Monday, March 10, 2014


Since he won the reinvented ATP 500 event in Acapulco just a couple weeks ago, there's been a lot of talk about Grigor Dimitrov and whether he is in pole position to usurp the four horsemen of the tennis world.  And while there is a lot to like about this kid with seemingly unlimited potential, the next match of his beloved Maria Sharapova may elicit an altogether a more interesting question:  what does the future hold in the game on the other side of the gender gap?  The stark contrast between the stroke production of the ambassador of "Big Babe" tennis, and that of her precocious and spindly opponent in the third round of the BNP Parisbas at Indian Wells, brings that question into relief.

I first saw Camila Giorgi play two years ago at Wimbledon 2012, as she confronted another proponent of the ball bashing brigade, Nadia Petrova.  And while Petrova stood 2-4 inches taller than her (the gentleman in me will not reveal their weight difference), it was this sinewy little Argentine (moonlighting as an Italian) Giorgi who bludgeoned her way not only to victory, but to the beginning of a voyage that has brought her to the cusp of a regular seat at the table of the privileged.  She fell at the subsequent hurdle against the wily Aga Radwanska, on her way to the final, but for me it was Giorgi who really impressed.

And this has been the pattern in Giorgi's career since.  Later that summer, after justifying her wildcard into Cincinnati by defeating her aging compatriot, Francesca Schiavone in two blistering sets, she succumbed to Sloane Stephens in the next round.  The next year, after muscling her way through the qualifying draw at the Family Circle Cup in Charleston, South Carolina, and handling Luxembourg's Mandy Minella in straight sets, she lost tamely to Serena Williams. She then stunned the tennis world with a straight sets, first round victory over Marion Bartoli at Strasbourg, just two months before the French courtesan's victory at Wimbledon, before losing desperately in straight sets to Genie Bouchard.  And that loss included a bagel in the second set!  At Wimbledon, after blowing out the 22nd seeded Sorana Cirstea (another little babe with a big game, and inversely proportional tactics) she fell to Bartoli at Wimbledon in the 4th round.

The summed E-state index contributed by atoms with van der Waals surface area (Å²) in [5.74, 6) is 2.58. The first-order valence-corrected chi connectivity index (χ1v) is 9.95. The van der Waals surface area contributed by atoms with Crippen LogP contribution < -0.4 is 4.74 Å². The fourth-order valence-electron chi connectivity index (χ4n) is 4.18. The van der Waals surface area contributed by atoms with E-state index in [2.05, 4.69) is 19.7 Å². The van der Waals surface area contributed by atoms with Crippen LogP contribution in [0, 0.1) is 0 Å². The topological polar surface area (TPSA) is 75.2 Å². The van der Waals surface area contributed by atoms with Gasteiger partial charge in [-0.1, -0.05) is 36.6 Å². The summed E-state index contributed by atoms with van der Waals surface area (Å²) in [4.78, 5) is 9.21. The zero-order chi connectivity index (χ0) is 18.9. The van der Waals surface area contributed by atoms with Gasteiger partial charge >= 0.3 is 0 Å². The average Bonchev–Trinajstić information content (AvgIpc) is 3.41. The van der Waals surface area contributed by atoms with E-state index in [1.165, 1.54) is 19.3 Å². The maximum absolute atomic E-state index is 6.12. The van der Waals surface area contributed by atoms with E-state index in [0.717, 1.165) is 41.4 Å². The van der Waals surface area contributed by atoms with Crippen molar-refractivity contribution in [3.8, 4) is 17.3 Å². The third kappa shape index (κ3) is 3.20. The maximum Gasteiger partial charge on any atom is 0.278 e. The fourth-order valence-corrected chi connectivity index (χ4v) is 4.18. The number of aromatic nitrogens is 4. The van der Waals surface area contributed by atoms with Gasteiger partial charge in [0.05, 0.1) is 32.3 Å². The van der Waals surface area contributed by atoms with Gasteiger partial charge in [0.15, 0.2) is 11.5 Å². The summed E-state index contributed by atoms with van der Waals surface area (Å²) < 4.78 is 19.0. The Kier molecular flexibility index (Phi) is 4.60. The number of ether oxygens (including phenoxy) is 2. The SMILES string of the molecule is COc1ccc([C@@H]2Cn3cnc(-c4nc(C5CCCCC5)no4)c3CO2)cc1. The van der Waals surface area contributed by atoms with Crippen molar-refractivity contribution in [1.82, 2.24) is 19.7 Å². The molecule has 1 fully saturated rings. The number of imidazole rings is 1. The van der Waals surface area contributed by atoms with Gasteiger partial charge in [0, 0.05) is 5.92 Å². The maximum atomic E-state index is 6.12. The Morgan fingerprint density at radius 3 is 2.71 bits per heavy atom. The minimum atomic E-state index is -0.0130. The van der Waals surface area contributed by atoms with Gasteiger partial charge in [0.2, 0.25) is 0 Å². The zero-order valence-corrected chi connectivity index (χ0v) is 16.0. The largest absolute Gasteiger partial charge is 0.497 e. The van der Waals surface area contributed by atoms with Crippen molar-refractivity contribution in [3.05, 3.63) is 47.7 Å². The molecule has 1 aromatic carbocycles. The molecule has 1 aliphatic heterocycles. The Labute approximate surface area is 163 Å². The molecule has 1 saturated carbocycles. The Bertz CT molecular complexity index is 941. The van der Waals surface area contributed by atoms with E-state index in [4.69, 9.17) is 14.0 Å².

But her career seemed to take a turn for the better at the US Open.  There she defeated Caroline Wozniacki in three brutal, bone-crushing sets under the lights in Arthur Ashe, endearing herself to the commentators and fans alike with the win.  In this match Wozniacki's exceptional defense allowed Giorgi to display the full force of her modern forehand, with technique which distinguishes her from the vast majority of women in the WTA.  She showed a compact and explosive forehand where you can always see her racquet head, a refusal to conceded the baseline, and the refreshing willingness to come forward, despite a shaky net game.  With footwork reminiscent of Steffi Graf, and a forehand punch more penetrating than Justine Henin v2.0, Giorgi appeared to have found her sweet spot technically and tactically at just the right time.